Speaking about where volunteers will be sent Mr Sørensen clarified that volunteers should not be deployed to “very complex conflict zones.” Instead they should be sent to “support operations that take place in fairly predictable environments. That could be famine situations that could be natural disasters, where you don’t have a guerrilla war going on at the same time.”

Mr Sørensen also explained another interesting feature of the initiative: developing the capacity of local communities. “We would want to allocate part of our money to building up local networks of NGOs and build up capacity in Africa and Asia to intervene more forcefully and more effectively in humanitarian disasters and to contribute to strengthening local volunteering in these areas.”

Between 2011 and present day, there have been 12 EU Aid Volunteer pilot projects carried out in three rounds. The first two phases placed over 200 volunteers across more than 40 countries, mostly in Africa and Asia. VSO has taken part in the pilot projects.

Marg Mayne, Chief Executive of VSO, recently attended the European Development Days 2013 to speak on the Volunteering for Development panel organised by VSO. Other members of the panel included Mr Sørensen and Norbert Bonyi, a national volunteer in Kenya.

“VSO is an international development NGO that works through volunteers. We have been going for 55 years and we work in over 30 countries around the world,” explained Ms Mayne. “Our mission is to fight poverty, it’s about building a fairer and more equal society.”

Through the EU Aid pilot project, VSO volunteers have been developing the capacity of local partners in South Sudan, Pakistan and Bangladesh. Plans are now in place for VSO volunteers to work with local partners in the Philippines and India in the new year. “These are volunteers going into quite challenging situations and they really need to be well prepared, well trained and well qualified. In effect they’re mid-career professionals who know what they’re doing and are prepared to step forward and make a difference in the global community for the greater good.”

 

 

Ms Mayne went on to note the advantages that working with an organisation as experienced as VSO can bring. She indicated that for a placement to be successful, it should have:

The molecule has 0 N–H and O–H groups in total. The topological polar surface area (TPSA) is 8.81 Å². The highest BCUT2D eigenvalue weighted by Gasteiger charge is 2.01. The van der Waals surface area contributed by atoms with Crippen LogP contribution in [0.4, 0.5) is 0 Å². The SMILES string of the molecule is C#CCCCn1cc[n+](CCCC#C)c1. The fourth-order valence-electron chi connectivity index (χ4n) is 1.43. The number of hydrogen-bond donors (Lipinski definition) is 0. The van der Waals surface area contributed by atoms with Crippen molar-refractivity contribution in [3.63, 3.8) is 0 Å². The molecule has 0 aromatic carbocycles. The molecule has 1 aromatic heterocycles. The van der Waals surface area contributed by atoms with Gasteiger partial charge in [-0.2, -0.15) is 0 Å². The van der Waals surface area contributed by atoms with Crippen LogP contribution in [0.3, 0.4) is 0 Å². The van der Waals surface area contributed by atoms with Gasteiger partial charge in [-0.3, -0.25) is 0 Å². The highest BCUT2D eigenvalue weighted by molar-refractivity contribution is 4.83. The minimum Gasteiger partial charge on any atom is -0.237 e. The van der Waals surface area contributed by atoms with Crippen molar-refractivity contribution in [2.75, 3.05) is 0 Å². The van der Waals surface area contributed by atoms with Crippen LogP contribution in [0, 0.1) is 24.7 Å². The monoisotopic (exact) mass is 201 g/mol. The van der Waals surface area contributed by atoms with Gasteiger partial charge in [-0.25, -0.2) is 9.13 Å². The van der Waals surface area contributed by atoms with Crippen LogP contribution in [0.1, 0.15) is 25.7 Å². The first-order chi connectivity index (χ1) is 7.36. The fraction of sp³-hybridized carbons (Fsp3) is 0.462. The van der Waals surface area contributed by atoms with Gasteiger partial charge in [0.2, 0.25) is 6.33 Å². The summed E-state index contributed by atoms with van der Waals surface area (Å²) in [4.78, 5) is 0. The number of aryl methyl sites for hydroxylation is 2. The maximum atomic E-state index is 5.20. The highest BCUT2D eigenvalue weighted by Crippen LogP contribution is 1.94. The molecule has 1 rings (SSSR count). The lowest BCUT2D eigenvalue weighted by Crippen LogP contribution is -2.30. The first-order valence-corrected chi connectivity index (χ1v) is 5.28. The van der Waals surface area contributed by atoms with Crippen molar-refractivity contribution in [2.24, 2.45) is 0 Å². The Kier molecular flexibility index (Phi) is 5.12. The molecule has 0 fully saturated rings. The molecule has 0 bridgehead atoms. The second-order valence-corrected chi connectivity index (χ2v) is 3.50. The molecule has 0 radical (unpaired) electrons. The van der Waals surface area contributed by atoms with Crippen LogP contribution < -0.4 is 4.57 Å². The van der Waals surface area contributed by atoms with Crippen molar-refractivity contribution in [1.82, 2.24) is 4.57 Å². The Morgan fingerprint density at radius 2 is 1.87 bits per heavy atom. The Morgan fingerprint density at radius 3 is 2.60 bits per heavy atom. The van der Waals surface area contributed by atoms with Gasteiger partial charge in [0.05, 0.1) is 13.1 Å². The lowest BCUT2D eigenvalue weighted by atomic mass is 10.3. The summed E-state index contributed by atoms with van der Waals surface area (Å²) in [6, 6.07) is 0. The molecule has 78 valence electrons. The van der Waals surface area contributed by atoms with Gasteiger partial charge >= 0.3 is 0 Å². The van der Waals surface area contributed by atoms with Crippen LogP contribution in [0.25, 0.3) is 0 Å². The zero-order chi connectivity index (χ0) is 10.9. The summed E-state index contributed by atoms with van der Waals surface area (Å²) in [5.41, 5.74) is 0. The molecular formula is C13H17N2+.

1. a strong relationship with the local partners on the ground, where the placement is part of a well thought through development programme, planned to bring about real change in the lives of poor people;
  2. well prepared volunteers with the right skills and the right approach to volunteering – that this is about partnership;
  3. good quality monitoring and evaluation so that we can learn what worked and what didn’t work, improve projects and demonstrate the value that volunteers bring to the programmes.

Speaking about the benefits of volunteering for capacity development, Ms Mayne explained “the way we work at VSO is always working with a local partnership. The idea is that by building capacity within that partnership it means that when the volunteer has left there is something ongoing and sustainable afterwards.” 

Norbert Bonyi is a 23-year-old Kenyan national, who volunteered through VSO in his home country as part of a team of UK and Kenyan volunteers with the International Citizen Service (ICS). He believes that volunteering is important as “volunteers are agents of change. They bring something new to the society, they change the mindset that you need money, you need some economic power you need some financial empowerment to create change.”

You can hear Norbert’s first-hand experience of volunteering in this video interview. 

 

 

For more information on the EU Aid Volunteers scheme, please visit the website. It also contains an overview of the pilot projects including factsheets, a video and other documents.

For more information on VSO please visit their website

Read the Regulation of the European Parliament and of the Council for Establishing the European Voluntary Humanitarian Aid Corps.

* At the time of publication, the vacancies for the EU Aid Volunteers can be found here. This will change once the final initiative is launched.

This collaborative piece was drafted with input from Claus Sørensen, Marg Mayne, Norbert Bonyi, Katie Dalsgaard and Markus Held, with support from the capacity4dev.eu Coordination Team.

 

DISCLAIMER: This information is provided in the interests of knowledge sharing and capacity development and should not be interpreted as the official view of the European Commission, or any other organisation.